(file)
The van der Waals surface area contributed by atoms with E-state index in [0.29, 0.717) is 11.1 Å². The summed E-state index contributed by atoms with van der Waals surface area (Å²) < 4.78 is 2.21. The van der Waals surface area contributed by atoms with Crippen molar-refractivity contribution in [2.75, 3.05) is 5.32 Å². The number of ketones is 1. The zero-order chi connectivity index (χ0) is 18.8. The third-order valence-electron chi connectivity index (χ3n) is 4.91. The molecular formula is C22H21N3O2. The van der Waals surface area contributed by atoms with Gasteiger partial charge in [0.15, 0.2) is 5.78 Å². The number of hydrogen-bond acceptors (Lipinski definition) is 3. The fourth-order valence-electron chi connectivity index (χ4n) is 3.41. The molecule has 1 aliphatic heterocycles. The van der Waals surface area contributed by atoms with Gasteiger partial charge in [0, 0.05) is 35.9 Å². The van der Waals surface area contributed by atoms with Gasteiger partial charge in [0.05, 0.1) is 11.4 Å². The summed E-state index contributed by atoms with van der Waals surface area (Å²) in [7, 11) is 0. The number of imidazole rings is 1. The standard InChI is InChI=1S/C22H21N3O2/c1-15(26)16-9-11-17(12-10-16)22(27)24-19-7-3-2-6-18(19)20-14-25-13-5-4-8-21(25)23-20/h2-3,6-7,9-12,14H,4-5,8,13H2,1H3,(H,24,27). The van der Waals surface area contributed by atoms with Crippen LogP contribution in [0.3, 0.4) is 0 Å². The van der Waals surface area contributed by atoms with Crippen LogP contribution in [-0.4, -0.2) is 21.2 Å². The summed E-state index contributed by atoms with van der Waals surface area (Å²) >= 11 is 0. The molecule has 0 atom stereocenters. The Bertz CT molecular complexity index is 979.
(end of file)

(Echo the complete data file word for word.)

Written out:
The van der Waals surface area contributed by atoms with E-state index in [0.29, 0.717) is 11.1 Å². The summed E-state index contributed by atoms with van der Waals surface area (Å²) < 4.78 is 2.21. The van der Waals surface area contributed by atoms with Crippen molar-refractivity contribution in [2.75, 3.05) is 5.32 Å². The number of ketones is 1. The zero-order chi connectivity index (χ0) is 18.8. The third-order valence-electron chi connectivity index (χ3n) is 4.91. The molecular formula is C22H21N3O2. The van der Waals surface area contributed by atoms with Gasteiger partial charge in [0.15, 0.2) is 5.78 Å². The number of hydrogen-bond acceptors (Lipinski definition) is 3. The fourth-order valence-electron chi connectivity index (χ4n) is 3.41. The molecule has 1 aliphatic heterocycles. The van der Waals surface area contributed by atoms with Gasteiger partial charge in [0, 0.05) is 35.9 Å². The van der Waals surface area contributed by atoms with Gasteiger partial charge in [0.05, 0.1) is 11.4 Å². The summed E-state index contributed by atoms with van der Waals surface area (Å²) in [7, 11) is 0. The number of imidazole rings is 1. The standard InChI is InChI=1S/C22H21N3O2/c1-15(26)16-9-11-17(12-10-16)22(27)24-19-7-3-2-6-18(19)20-14-25-13-5-4-8-21(25)23-20/h2-3,6-7,9-12,14H,4-5,8,13H2,1H3,(H,24,27). The van der Waals surface area contributed by atoms with Crippen LogP contribution in [0.3, 0.4) is 0 Å². The van der Waals surface area contributed by atoms with Crippen LogP contribution in [-0.4, -0.2) is 21.2 Å². The summed E-state index contributed by atoms with van der Waals surface area (Å²) >= 11 is 0. The molecule has 0 atom stereocenters. The Bertz CT molecular complexity index is 979.